The sugar trap: we just can’t get enough

Sugar could be described as America’s best friend. That is why Euromonitor says the average American eats 126 grams of sugar a day, according to the Washington Post article, “Where People Around the World Eat the Most Sugar and Fat,” by Roberto Ferdman. The United States is the leading consumer of sugar. However, we shouldn’t be proud of this. Instead, you could think of sugar as America’s evil best friend.

Eating a little bit of sugar now and then is fine, but when you begin eating sugar 24/7, you get in serious trouble. That can cost you your life. In “The Truth about Sugar,” nutritional therapist Kerry Torrens says that the World Health Organization (WHO) reports an average American should eat thirty grams of sugar a day to be healthy. But if an average American eats 120 grams a day that is ninety unnecessary grams of sugar. These unnecessary grams of sugar are also creating health problems for our country, like Type 2 Diabetes, cancer, liver failure, obesity, and the list goes on.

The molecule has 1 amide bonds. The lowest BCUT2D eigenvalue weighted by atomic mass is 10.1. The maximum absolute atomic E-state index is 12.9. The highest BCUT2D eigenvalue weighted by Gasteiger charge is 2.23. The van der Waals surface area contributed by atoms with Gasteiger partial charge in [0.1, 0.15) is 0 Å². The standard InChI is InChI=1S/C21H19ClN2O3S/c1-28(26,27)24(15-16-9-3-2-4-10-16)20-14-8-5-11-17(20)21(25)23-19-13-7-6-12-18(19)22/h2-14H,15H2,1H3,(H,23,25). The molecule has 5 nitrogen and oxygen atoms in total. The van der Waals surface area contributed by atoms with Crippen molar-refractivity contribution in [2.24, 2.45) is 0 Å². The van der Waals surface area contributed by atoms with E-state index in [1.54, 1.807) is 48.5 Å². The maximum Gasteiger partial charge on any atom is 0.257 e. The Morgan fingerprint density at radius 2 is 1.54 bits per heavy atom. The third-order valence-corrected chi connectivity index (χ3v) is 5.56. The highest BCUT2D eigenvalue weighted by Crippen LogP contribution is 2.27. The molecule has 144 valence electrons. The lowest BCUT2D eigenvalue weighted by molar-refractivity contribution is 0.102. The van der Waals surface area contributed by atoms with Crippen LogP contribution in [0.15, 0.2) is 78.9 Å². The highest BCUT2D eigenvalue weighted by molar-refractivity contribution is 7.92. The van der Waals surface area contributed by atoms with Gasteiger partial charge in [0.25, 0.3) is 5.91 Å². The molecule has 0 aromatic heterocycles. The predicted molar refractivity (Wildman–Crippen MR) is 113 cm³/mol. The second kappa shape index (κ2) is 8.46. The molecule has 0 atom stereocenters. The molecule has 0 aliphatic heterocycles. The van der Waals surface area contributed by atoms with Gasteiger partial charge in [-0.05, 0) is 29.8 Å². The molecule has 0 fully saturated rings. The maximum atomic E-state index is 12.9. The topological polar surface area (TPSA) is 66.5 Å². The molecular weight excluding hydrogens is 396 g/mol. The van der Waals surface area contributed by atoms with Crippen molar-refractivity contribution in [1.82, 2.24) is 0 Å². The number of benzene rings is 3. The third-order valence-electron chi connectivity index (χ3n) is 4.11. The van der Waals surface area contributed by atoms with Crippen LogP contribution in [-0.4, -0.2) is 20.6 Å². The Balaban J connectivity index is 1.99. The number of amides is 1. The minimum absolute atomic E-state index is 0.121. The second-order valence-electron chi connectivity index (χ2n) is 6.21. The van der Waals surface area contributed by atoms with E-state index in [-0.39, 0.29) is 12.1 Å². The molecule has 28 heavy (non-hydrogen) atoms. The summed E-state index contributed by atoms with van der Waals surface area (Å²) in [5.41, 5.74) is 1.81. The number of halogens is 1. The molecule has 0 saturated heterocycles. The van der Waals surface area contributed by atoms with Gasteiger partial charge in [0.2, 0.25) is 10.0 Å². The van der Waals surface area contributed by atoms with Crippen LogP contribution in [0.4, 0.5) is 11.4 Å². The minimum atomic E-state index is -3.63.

Sugar has America in this big trap. Here are four reasons:

1) Sugar is hidden in many cereals, processed and packaged foods, ready-made meals, etc.

2) Sugar is very easy to access. It is available in almost every store and restaurant.

3) Sugar is cheap.

4) Sugar is highly addictive, according to health experts.

In a recent study at Everett Middle School, students could name five stores near their school that sold sugary foods. This show how easy it is to gain access to sugar through the meals and snacks we buy. Also, when boys and girls were given a choice between a soft drink or a piece of fruit, half would choose the soft drink over the piece of fruit. This shows how addicting sugar is.

Clearly sugar is a problem in our country and we need to fix it. Education isn’t enough. Most Americans know sugar is bad for you. All the students I surveyed were able to name a health consequence of eating sugar (diabetes, cancer, fat, tooth decay, etc.). But even though all of them knew a consequence of sugar, half would still choose a soft drink. What more can we do? Many communities have tried a sugar tax and others have tried making healthy foods more accessible. These have reduced the problem but not terminated it. To eliminate a problem, you have to take out the source. Meaning, we have to take added sugar out of our stores. This is how we get soda out of an Everett student’s hands, or a juice box out of a kindergartener’s. This is how we get out of the sugar trap.

This entry was posted in Student Writing Gallery.

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